Monday, October 09, 2006


I knew that the woods, if I followed the confusing trails correctly, would give way to a field and the autumn remnants of a community garden. It was midmorning, but the overhead canopy was still thick enough to filter out much of the sun. I walked along, following a vague inner map that gestured uphill, left, hoping it was correct. The last time I walked here it was November; then, a hunter and his dog had been my companions at a distance. Today I was alone.

The trail turned downhill, and I could see a clear air beyond the treetops. It was the field. I stood squinting in the sun, happy to see that all was as I'd remembered -- wild meadow surrounding and encroaching upon cultivated plots, stands of heavy-headed sunflowers, corn, beans,

and pockets of brilliant, late-blooming flowers.

I waded through waist-high growth of beggarticks

and foxtails

toward the sunflowers, some free,

others enclosed,

all heavy with seed, seed,

the year's apotheosis, source of winter's daily bread and of new life next spring.

But there was a lot of night and winter to traverse before then, and I was, after all, in a sun-soaked field headed through paths flanked by gangly, swaying Jerusalem Artichokes. There was, I remembered, a plot of late blooming flowers planted at the far end of the field, someone's brilliant fall garden, carefully cultivated, quite different from the fields of weeds and wildflowers where I was used to wandering.

There it was. I invited myself in. Was I trespassing ? Hardly. It was a community plot, and flowers are grown to be seen and admired. Was I, weed photographer, transgressing some personal credo ? Was I being unfaithful to my subject, the humble, the random, the accidental, the mere ?

I moved among the gorgeous flowers, grateful to the absent gardener, as certain of my welcome as I was in any meadow. Which was, come to think of it, odd for someone used to thinking of herself as the unwelcome stranger.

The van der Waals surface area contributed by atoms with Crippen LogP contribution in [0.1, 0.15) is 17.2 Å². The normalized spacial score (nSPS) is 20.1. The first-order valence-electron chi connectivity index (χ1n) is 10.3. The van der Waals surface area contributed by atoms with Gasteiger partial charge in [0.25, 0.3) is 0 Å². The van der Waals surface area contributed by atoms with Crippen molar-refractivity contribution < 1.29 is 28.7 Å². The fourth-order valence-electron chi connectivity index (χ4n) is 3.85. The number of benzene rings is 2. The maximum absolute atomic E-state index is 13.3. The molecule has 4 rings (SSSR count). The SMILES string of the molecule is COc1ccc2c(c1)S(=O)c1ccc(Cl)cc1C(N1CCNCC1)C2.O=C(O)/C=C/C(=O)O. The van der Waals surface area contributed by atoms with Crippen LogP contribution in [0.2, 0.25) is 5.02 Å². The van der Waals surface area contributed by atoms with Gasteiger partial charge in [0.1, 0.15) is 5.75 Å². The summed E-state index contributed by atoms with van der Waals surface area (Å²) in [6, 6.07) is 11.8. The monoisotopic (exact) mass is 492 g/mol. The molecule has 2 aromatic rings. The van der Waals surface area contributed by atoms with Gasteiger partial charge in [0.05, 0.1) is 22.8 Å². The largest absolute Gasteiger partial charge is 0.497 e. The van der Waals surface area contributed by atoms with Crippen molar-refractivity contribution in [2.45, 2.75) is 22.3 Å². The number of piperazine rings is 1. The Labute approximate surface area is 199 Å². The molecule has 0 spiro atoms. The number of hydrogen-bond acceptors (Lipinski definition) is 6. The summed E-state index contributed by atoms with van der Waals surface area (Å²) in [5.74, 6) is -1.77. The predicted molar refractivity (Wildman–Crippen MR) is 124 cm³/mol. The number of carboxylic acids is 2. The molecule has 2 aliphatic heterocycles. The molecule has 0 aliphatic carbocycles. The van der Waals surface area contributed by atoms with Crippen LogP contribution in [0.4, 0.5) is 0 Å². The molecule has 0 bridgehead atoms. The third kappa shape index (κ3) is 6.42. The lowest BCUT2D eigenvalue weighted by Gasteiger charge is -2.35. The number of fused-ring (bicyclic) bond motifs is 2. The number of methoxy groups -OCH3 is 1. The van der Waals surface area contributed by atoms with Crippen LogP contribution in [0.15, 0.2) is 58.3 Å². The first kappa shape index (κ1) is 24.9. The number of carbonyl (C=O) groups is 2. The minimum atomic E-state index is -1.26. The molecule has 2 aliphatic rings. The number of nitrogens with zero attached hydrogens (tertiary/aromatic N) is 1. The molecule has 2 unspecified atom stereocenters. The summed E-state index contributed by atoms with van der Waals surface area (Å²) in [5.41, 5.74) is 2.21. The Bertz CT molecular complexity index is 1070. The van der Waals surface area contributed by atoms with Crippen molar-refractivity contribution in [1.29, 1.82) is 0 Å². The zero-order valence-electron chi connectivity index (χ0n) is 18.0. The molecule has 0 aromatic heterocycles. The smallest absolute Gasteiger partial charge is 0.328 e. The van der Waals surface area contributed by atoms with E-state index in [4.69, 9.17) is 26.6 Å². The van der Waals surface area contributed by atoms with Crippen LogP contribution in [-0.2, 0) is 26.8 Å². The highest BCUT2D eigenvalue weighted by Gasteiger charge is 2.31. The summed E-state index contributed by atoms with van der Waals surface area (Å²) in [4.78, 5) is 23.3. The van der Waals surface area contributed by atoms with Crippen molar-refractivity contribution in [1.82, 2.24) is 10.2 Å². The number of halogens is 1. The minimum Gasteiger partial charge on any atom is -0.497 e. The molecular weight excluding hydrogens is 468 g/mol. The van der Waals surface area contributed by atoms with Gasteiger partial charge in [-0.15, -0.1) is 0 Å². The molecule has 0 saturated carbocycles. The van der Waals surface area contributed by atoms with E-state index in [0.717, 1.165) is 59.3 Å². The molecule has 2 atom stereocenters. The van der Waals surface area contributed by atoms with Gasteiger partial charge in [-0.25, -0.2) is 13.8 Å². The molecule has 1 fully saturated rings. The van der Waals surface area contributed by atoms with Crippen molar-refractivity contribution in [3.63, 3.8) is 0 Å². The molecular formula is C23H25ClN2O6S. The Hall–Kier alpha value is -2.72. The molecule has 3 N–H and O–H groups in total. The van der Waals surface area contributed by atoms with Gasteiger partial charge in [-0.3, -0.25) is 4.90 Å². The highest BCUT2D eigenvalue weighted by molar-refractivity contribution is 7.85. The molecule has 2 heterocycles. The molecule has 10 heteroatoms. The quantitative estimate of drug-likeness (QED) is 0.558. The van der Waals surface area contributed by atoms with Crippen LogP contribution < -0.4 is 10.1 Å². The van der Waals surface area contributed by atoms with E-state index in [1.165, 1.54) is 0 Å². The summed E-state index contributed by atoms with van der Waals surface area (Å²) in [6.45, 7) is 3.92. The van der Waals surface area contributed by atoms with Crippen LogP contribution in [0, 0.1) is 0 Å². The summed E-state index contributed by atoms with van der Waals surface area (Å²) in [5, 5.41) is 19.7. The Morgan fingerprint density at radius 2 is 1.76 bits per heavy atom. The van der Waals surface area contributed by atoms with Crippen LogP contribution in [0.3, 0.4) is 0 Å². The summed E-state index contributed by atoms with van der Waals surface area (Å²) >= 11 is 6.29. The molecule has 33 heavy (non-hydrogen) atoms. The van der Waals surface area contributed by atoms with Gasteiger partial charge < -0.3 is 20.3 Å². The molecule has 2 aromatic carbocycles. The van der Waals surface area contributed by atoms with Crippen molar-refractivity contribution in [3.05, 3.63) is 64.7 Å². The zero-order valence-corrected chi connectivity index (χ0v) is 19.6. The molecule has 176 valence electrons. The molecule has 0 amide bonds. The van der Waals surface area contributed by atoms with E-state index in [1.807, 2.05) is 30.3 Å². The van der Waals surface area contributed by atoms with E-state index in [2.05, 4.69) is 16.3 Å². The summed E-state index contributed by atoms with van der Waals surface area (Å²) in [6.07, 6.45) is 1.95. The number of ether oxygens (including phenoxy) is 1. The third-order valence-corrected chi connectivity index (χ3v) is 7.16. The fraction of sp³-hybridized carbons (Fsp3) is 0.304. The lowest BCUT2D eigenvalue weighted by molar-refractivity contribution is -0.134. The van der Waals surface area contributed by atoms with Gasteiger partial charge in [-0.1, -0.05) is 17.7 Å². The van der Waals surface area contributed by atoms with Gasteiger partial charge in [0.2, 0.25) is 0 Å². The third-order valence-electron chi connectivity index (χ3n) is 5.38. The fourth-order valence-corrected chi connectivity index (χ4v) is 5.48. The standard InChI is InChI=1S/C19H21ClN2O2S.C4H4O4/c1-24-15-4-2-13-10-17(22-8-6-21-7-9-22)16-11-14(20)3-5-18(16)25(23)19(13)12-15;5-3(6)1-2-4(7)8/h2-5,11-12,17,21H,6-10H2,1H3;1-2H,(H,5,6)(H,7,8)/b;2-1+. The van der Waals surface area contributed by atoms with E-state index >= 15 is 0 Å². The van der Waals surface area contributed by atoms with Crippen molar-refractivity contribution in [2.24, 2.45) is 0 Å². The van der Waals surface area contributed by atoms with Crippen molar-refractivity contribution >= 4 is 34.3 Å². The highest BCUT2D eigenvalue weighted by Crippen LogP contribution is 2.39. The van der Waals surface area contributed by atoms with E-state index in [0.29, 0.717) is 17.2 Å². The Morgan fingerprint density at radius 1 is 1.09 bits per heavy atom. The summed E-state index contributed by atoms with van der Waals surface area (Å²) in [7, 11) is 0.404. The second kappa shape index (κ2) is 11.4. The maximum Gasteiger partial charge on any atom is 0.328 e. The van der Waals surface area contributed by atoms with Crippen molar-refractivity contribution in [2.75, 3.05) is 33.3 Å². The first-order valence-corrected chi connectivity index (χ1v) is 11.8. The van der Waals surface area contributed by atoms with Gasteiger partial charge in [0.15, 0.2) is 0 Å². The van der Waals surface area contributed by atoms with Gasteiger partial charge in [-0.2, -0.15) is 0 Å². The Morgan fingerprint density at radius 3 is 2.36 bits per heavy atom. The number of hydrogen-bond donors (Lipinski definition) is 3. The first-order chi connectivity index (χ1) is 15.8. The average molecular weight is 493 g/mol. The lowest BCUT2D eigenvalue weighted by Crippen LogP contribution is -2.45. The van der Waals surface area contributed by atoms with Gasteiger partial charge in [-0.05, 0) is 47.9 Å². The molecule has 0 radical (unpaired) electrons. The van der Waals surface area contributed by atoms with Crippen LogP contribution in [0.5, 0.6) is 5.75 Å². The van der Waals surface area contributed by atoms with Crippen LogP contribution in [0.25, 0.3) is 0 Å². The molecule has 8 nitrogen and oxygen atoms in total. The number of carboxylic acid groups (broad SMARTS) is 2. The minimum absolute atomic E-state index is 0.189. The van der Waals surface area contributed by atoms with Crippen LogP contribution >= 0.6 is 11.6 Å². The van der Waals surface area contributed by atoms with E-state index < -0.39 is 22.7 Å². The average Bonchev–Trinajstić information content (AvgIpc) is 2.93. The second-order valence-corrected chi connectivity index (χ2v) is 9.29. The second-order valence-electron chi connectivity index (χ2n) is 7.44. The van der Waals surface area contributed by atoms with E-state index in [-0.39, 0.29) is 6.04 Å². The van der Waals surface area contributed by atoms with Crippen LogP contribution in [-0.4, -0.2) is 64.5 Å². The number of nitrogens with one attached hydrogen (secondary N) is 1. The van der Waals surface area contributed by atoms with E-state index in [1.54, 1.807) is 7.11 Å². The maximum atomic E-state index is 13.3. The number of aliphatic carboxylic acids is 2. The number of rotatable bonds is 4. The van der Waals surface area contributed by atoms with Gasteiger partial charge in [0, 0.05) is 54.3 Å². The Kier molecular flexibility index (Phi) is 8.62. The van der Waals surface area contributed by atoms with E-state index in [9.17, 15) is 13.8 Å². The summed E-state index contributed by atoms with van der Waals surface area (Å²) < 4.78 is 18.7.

I had, after all, recently come in out of the cold. The argument that any transcendent that can't be deduced from a forest or a stream is not valid had simply collapsed. One might just as well argue that "w-a-t-e-r" is invalid because it can't be deduced from the cool, wet, flowing stuff pouring from the pump onto our fingers.

Of course, the cool-wet-stuff-on-the-fingers complex is deconstructable into atoms and energies and neural fluxes and their mental epiphenomena, and glimpsing this is bracingly humbling, but still there is the de profundis clamavi that the approach of night and winter pulls from me, not just a cry, but a cry to thee, O Lord --

and suddenly vertiginous moments of recursive selfconsciousness seem less pathologic fits of depersonalization, and more small, incomplete visitations,

moments of the forehead pressed against cool, clear glass,

moments when the forehead and the glass are indistinguishable

and what's beyond comes alluringly close to being in focus, and the idea that death is a problem simply collapses --

-- at least for a second; at least for, as the phrase goes,

the time being.

In the field death and life are in equilibrium. There is dying and eating and being reborn as something else. There is looking, and saying, and silence; there is birdsong, the hum of bees and the hiss of wind through dried grass.

And, finally, there is gratitude,

moving upward and outward movement toward -- toward what ? Benefactor ? Beneficence ?

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